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  • Dave Kinzer

Use Personal Capital To Track Finances

Updated: May 11, 2020

It’s important to monitor your overall financial status on a regular basis. I recommend you total up all your assets and debts once every three months. This practice will help you understand exactly where you stand and how close you are to accomplishing your financial goals.

Remembering every single username and password for each of your accounts and recording the totals down on a spreadsheet can be tedious, though.

Personal Capital is a free online tool that makes this process a breeze. To do a financial checkup, instead of having to login separately to your 15 different accounts, you just login to

There you’ll see all of your balances. This allows you to get a snapshot of your financial situation in seconds.

Personal Capital uses all sorts of nifty graphs and charts to show your balances and progress towards your goals. The overview page shows you your net worth, cash flow, budget, portfolio balance, retirement savings, and emergency fund.

Using information you entered when you set up your account, Personal Capital will show how well you’re doing in different areas. For instance, based on your income and expenses, it will show how much money it recommends you have in your emergency fund.

In a similar way, it’ll show how close you are to funding your retirement, paying off debt, and paying off your mortgage.

I particularly like the “Retirement Planner” section. After you’ve plugged in your numbers (age, when you want to retire, how much money you think you’ll need in retirement, etc.), it will analyze the effectiveness of your current retirement funding plan.

Personal Capital tells me I have a 75% chance of meeting my retirement goal. Specifically, it says, “You’re roughly on track for retirement, but your plan may require flexibility.” So I may need to change some things.

Another useful feature is the budgeting tool. It categorizes your monthly spending so you can see where you are spending your money.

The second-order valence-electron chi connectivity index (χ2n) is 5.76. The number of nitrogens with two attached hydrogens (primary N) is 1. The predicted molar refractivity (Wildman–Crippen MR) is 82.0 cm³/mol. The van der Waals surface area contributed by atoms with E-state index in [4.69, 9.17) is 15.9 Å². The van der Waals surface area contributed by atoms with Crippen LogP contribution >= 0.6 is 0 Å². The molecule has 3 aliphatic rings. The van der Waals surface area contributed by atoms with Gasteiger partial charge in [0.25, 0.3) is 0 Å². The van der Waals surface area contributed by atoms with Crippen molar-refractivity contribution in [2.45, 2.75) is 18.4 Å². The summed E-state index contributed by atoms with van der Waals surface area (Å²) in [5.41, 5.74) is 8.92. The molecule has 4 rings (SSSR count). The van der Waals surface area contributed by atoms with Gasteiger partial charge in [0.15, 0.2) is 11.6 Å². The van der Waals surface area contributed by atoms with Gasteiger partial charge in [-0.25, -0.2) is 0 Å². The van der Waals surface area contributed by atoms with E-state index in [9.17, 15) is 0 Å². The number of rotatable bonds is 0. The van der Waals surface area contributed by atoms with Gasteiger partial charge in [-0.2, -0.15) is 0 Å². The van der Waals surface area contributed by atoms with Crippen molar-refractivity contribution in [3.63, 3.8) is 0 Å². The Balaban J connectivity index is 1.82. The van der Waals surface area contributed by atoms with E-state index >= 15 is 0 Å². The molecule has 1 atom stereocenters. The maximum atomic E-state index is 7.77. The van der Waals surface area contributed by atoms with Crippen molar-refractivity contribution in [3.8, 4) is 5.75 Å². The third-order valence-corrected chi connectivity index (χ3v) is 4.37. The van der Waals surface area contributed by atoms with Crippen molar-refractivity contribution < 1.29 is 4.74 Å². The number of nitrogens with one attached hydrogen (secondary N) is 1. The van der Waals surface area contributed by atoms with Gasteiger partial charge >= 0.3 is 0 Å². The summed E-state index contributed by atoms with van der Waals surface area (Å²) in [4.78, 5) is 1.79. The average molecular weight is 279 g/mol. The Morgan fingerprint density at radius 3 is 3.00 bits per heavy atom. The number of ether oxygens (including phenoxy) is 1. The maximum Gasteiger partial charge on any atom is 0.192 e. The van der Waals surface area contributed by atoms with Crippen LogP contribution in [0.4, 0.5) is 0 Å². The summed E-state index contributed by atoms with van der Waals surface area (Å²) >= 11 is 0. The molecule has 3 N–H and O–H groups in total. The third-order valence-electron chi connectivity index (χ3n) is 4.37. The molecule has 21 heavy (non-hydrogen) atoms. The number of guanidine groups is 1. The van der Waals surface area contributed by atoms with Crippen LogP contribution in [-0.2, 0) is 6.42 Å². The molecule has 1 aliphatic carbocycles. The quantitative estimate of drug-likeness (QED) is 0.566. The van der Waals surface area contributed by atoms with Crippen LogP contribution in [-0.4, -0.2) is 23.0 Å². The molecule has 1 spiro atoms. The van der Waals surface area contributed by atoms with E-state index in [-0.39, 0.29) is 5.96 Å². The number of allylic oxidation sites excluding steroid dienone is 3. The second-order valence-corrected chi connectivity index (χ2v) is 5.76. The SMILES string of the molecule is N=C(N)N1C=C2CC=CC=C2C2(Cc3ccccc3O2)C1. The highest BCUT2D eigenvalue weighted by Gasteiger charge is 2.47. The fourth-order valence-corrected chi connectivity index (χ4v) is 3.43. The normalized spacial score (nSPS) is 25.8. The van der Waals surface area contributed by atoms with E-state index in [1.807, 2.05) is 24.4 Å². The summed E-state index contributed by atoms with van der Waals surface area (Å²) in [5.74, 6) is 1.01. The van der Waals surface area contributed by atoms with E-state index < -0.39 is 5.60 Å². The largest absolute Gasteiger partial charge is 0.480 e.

There are some limitations to the budgeting tool, however. It can only categorize purchases you make with a debit or credit card. If you use a check or cash to pay for something, it will be able to tell you that you spent some money, but it won’t know what you purchased.

For example, when I click on “budgeting”, I see a summary of my expenses by category. When I scroll to the bottom, I see that the category with the lowest amount of money spent ($19.95) is “taxes”.

Ha! Does Personal Capital really think I only spent twenty bucks on taxes? Doesn’t it know I live in Illinois?

After a bit of detective work, I figure out the $19.95 was a fee I paid to H&R Block when I filed my taxes.

Since I don’t pay my property taxes with a credit card, it doesn’t include that expense here either. It lumped my property taxes in with “other expenses”. I had to comb through that category to find my property tax payment and manually move it to the “taxes” category.

If having a rock-solid budgeting program is important to you, keep looking. You might consider using Mint, another free personal finance app. I haven’t used it, but I’ve read that it has a much better budget section.

Personal Capital makes its money by offering to manage your investments. Every now and then, it will invite you to talk to an advisor so you can “optimize your portfolio”.

These ads are small and easy to ignore. I’ve never used one of their advisors so I can’t comment too much about it. I will say the description of the service seems fine, and their fees are reasonable.

So would I recommend Personal Capital? Absolutely. The ability to see all of your accounts on one screen is great. The various tools that show your progress towards different financial goals is useful. And it is free.

If you need help keeping track of your money situation, Personal Capital is a great app.

BONUS: If you decide to start an account with Personal Capital, use this link: If you sign up through the link, you'll receive a $20 Amazon gift card and so will I. Their website says in order to receive the gift card, you have to link a qualified investment account, such as a 401k, IRA, etc.

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